Community members discussed the problems facing those in need of food at the Ross County Hunger Summit.
Representatives from a number of area agencies, churches, food pantries, and other organizations attended the Ross County Hunger Summit, Tuesday. At the forum, community members gathered at the Carver Community Center and shed light on the hunger issue.
"We know that hunger is a growing problem; it's in our nation, in our state, and right here in our own community," said Mary Elsass, Executive Director of United Way.
She cited a statistic that indicates one in four children in Ohio is hungry: "That's just not right, but that's why we're here - to do something about it."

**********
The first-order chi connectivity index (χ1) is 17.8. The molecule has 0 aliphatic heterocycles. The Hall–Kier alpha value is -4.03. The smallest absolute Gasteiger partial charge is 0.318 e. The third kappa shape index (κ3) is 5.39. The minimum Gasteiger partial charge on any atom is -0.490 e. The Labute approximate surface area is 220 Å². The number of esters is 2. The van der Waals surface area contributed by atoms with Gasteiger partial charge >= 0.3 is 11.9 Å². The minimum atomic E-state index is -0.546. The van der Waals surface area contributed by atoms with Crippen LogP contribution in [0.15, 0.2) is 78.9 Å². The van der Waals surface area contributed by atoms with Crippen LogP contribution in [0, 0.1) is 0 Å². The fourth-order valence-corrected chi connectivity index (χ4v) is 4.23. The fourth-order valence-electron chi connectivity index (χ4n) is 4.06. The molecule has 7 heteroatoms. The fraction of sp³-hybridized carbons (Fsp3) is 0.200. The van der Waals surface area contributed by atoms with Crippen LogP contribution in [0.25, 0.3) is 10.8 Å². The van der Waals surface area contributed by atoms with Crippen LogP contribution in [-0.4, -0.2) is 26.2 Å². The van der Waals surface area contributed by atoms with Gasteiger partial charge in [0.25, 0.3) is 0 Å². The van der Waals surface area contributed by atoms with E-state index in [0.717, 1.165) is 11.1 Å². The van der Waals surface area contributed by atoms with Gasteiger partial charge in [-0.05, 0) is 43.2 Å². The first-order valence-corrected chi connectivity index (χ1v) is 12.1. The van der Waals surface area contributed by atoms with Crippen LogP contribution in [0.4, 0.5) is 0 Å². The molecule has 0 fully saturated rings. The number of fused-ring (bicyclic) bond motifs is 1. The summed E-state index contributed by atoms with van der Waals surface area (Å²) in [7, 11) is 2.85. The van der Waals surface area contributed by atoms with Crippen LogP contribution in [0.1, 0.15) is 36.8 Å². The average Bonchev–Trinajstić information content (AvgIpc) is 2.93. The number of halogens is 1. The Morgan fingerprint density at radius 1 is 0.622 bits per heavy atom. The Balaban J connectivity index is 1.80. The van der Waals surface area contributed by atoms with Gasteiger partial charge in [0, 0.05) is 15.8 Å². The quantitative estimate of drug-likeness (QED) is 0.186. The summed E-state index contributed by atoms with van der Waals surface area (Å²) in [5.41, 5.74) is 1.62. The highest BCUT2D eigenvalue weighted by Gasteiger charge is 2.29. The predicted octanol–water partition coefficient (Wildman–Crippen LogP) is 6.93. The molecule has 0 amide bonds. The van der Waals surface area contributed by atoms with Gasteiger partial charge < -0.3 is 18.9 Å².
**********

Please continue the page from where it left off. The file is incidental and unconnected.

Bob Gallaugher, with Ross County Job and Family Services, said many people are reluctant to ask for assistance: "We need to do more and more effective and more humble and compassionate outreach to those in our community who can't quite get up the nerve to ask for help."
One issue facing local food pantries, however, is a lack of funding or donations.
In a related note, those who receive Food Assistance, formerly known as Food Stamps, can expect to see fewer benefits beginning in April.
The decrease is the result of a statewide decrease in the Standard Utility Allowance (SUA), which is a fixed amount established by the Federal Government. The new amount of the SUA is $533 down from $599.
Costs of utilities from the last adjustment in 2010 have decreased on average, thus lowering the standard and benefit amount.